*possible spoilers, proceed with caution!*
“Are you paying attention? Good. If you are not listening carefully, you will miss things.”
This is the opening line of the movie The Imitation Game, which centres itself around the story of Alan Turing, a brilliant mathematician who cracked the Nazi enigma code during WWII. He and a group of other linguists and code breakers spend two years building a machine called Christopher capable of sorting through millions upon millions of possible settings for the enigma machine that could be used to crack intercepted Nazi radio communications.
Turing is an eccentric character to say the least. Incredibly intelligent, fairly arrogant and socially awkward, he reminded me a bit of Sheldon from the Big Bang Theory. Played by Benedict Cumberbatch, the acting was really good and I found myself silently egging on the characters, totally engrossed in complexity of the enigma code and the puzzle of trying to solve it. When they finally did, I actually said “wow” aloud in the theatre. The whole concept appealed to my curiosity. The part that broke my heart was at the end. Turing is arrested for being a homosexual, fired from the job he loves, and put on government mandated hormone therapy that changes who he is, to the point where he can’t even complete a crossword puzzle. He ends up killing himself.
I think we as humans are inherently afraid of the things we don’t understand. Most of us cannot even begin to fathom the way Turing’s brain worked or how he came up with the things he did. Why didn’t I know his name before today? I knew about Einstein and Churchill and Steve Jobs. Historians predict that the cracking of the enigma code ended the war 2 years sooner and saved 14 million lives more than if it had never been solved. And yet I didn’t even know the name of the man who did that, who was the first person to dream of a machine like the one I am writing on at this moment. But he was odd and he was gay. His was judged by his perceived shortcomings rather than praised for his incredible talents and because of that he was lost to our world too soon. Looking at his accomplishments in the 41 years he lived, who knows what he could have done if his life had lasted 60, 70, 80 years? We won’t ever know.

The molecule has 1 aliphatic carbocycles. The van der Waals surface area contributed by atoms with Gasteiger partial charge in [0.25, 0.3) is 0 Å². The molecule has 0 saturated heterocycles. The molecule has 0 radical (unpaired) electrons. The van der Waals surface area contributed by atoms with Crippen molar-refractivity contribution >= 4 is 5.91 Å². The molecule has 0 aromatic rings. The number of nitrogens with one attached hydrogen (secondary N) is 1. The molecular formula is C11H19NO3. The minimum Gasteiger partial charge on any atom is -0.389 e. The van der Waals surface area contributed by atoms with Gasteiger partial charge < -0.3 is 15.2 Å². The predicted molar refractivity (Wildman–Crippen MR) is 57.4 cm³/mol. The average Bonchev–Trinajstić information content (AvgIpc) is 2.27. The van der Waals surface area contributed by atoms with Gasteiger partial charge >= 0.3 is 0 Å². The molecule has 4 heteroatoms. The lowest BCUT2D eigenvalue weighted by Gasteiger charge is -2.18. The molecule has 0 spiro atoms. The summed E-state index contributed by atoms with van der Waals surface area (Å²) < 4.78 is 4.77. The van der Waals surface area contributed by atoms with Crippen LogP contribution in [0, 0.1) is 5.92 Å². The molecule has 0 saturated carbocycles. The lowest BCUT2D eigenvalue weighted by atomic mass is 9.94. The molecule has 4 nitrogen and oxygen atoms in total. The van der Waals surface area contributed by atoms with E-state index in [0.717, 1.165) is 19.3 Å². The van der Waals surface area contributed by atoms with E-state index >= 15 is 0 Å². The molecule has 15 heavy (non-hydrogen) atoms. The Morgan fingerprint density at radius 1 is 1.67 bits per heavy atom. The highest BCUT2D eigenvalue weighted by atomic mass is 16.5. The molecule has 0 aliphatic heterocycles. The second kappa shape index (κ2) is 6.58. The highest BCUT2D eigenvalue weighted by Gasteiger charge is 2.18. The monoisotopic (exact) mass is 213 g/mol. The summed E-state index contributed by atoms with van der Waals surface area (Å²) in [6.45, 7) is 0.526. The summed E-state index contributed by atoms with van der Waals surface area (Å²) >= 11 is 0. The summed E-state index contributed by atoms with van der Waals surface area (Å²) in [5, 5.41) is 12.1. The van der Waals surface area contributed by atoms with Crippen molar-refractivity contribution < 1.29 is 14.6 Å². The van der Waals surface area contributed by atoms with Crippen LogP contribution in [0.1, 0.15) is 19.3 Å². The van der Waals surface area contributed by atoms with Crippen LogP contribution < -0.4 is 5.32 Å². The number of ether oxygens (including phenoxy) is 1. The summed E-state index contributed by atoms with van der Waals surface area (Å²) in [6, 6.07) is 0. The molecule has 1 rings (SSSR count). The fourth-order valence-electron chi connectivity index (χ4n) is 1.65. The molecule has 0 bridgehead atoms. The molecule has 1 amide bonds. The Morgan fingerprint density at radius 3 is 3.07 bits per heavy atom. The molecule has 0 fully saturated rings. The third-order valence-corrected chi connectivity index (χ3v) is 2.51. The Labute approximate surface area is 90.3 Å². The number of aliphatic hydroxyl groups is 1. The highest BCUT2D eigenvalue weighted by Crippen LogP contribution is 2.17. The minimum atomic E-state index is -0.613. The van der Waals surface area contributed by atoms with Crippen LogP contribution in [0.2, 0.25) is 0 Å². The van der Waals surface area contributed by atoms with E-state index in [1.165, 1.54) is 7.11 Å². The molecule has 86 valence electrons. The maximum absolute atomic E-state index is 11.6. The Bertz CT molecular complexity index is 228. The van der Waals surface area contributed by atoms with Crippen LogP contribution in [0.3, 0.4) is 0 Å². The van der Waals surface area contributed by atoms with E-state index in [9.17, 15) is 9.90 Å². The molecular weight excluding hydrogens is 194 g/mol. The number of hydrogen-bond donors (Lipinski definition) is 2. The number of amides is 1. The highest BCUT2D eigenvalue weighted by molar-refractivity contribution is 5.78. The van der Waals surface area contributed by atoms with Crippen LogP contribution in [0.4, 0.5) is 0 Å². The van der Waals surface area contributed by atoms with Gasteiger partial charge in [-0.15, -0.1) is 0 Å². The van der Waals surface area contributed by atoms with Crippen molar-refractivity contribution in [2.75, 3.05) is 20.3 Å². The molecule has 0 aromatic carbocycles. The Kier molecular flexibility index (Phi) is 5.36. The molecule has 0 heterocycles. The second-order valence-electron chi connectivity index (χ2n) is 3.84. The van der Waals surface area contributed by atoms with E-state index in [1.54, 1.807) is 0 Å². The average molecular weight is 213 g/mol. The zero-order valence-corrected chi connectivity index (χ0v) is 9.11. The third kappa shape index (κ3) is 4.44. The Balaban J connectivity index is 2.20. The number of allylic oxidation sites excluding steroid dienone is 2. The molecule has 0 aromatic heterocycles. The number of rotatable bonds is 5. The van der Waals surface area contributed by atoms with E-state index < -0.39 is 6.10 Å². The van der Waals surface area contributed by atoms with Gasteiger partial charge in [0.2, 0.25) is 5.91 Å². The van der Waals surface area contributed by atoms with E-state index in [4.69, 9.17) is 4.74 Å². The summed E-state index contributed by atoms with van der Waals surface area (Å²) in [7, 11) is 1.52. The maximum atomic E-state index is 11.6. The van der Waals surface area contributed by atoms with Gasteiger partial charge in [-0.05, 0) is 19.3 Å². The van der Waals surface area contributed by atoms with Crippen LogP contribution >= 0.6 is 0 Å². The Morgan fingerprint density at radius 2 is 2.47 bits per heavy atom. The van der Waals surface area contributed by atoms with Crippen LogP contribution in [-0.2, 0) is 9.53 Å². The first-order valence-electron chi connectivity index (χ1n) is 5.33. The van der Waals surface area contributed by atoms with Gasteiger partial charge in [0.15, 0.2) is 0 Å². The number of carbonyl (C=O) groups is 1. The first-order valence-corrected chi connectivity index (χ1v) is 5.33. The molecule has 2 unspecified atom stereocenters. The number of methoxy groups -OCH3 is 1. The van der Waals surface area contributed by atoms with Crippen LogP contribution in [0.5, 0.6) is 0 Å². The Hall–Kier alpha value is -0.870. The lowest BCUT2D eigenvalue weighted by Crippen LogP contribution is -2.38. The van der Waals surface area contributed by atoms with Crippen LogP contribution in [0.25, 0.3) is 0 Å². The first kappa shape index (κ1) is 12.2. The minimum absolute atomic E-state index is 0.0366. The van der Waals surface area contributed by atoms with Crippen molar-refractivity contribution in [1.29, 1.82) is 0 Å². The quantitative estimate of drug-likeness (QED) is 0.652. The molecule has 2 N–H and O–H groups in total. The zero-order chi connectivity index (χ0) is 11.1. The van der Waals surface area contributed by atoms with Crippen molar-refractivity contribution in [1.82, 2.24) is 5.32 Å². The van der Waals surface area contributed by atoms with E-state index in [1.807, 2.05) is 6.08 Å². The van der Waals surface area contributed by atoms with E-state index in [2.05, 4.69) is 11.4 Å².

The movie itself was incredible and so interesting to watch however more than that it made me think about the world I live in today. We consistently as a society look for ways to judge each other rather than admire each other. Who cares how talented someone is, they’re ugly. Who cares how intelligent someone is, I don’t agree with their lifestyle. Who cares how kind hearted someone is, they annoy me. And we isolate and push each other away instead of coming together as a community. What if we all helped patch the holes in each other’s weaknesses? Used each other’s strengths to overcome our weaknesses? I’m kind of off on a tangent at this point but it really broke my heart to watch the story of a brilliant man crumble because people couldn’t look past their own bias’ to see the good he brought to the table.
“Sometimes it is the people who no one imagines anything of who do the things that no one can imagine.”
Who are you misjudging?
P.S. It’s a beautiful film. I’ll see it again and I think you should too 🙂